What do you do when worst-case scenario hits? When even after doing your best to prepare for it, it cripples you, and you feel like you're stuck in a depressive "Groundhog's Day" of going through the motions?
Chances are if you're like me, you didn't have a clue about what to do about it. That's exactly where I was while coming out of the summer of 2017.
As my friend and neighbor Gary says, I was getting shelled, and after losing my dad to a very short and excruciating battle with a very rare form of cancer it was the straw that broke me. I was sleeping 12 to 15 hours a day and spending the other waking hours half drunk, completely unproductive, and uncreative. But how, when we feel totally helpless and lazy, do we snap out of it?
I consider myself a fairly self-aware human being, and I think I kept pretty good tabs on what I was going through and how I processed it. Below are some points I hope will help if you're going through a tough spot or have experienced a loss, and you're wondering how to get back to your creative self.
The "New Normal"
You will never go "back to normal." If you've experienced a loss, that person is gone, and there's no going back or changing that. You are now in the building phase of the new normal. It feels foreign and wrong, moving on and enjoying yourself while a person you love is no longer here to share the experiences with you.
What really got me through this part of my grief was looking at the people around me and realizing that every single one of them had probably lost someone very special to them. And they were ok, they were living, they were happy, and being happy was ok too. But there's no need to rush through it.
Be Sad: It's Allowed
No one can tell you how to process your grief. Your grief, along with your process, belongs to you and no one else. Cry, and cry hard. Ugly cry. Scream at the road while you’re driving (I call this windshield therapy). That one's my favorite. And if someone in your life is making you feel less than adequate because you're down, screw 'em.
That being said, you can only be a sad sack for so long before you're just miserable company and no one wants to hang out with you.
I spent a good two to three months in my depressed haze, and I was lucky enough to have friends around me that really didn't care if I was a downer. They like me. They liked me before I was a bummer, and they liked me after I became a full-fledged member of the sad boys club. While they were there for me through it all, it wasn't them that brought me out of it. There was a day when I woke up with a bangin' headache and a bloody nose and decided "I don't want to live like this anymore."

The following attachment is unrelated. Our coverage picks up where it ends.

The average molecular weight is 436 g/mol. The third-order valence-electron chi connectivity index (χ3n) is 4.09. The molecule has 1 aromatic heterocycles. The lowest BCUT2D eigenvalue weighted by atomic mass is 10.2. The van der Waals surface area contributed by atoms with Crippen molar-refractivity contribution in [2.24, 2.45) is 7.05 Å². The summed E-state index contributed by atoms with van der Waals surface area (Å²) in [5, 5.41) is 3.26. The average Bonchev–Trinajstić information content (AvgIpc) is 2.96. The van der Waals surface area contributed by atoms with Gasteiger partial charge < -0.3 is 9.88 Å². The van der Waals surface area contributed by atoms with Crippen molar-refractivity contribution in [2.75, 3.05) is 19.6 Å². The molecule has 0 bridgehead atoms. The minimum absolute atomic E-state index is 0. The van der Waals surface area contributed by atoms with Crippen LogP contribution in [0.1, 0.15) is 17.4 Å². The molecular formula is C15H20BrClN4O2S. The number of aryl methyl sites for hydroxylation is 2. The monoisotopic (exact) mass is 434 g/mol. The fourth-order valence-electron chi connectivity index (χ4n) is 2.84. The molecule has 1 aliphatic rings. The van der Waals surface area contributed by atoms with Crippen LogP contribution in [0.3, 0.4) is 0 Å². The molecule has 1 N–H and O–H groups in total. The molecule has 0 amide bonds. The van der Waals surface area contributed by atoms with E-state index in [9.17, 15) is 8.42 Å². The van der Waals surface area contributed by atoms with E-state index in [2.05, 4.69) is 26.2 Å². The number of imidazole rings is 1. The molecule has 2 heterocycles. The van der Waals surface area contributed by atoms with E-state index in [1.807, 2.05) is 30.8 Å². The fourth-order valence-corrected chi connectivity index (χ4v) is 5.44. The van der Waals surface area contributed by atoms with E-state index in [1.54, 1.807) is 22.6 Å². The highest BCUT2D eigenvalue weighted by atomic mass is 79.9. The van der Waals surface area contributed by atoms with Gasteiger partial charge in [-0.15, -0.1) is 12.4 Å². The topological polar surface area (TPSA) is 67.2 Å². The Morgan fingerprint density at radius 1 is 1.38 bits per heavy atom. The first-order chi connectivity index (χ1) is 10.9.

Me and my AC for the day, Evan Yamada, having some fun with the talent.
It Was a Decision
I hadn't shot anything in over a month. I was broke as hell and couldn't figure out how I had let things get so bad. But I made a decision that I was going to do whatever it took to get to a more healthy mental state along with re-igniting my creative passion. I'm of the opinion that you can't just choose not to be sad. Sadness comes, and sometimes like a flood, but you can choose to do something productive in those moments.
I know, the words "creativity" and "routine" sound a bit paradoxical, but the first step to getting acquainted with the new normal is a new routine. I took a few things I liked from productivity masters like Tim Ferriss and Chase Jarvis and started to implement them. First being waking up early (for me), at 6:30 a.m., followed by some exercise.
Daily learning is something I've started to implement as well. I throw on a podcast every morning during my bike rides and knock out two birds with one stone. For some photography podcast suggestions check out Derrick Ruf's recent article.
Play and Create
This is another tip I took from Jarvis. It's hard when loss or trauma is fresh, but try to have some fun. Be with people, be with friends. Even people you don't know. Go sit somewhere busy, get out, make stuff, go see a movie and check out for a while, explore. And if you’re a photographer, which I’m assuming you are because you’re here, bring your camera.
This is going to sound very morbid, but I'm a realist, and here it goes. This is not the end of the misery life is going to throw at you. You will literally lose everyone you've ever known and you're going to want to know how you got through it the first time. Writing is not only good for you but it can provide insight for others going through the same things you've been through.
I haven't conquered sadness, nor will I ever. I still miss my dad and I still get sad. But I don't let it cripple me anymore, and I definitely don’t let it get in the way of the things that bring me joy. For some pointers on how to get through those overwhelming moments check out the "5 Second Rule" by Mel Robbins, and keep creating.
I'm curious about what your processes for grief look like. What tools or routines did you use to get past a crippling loss (personal or otherwise) and regain your creativity?
Image used with permission of Jake Vanheel.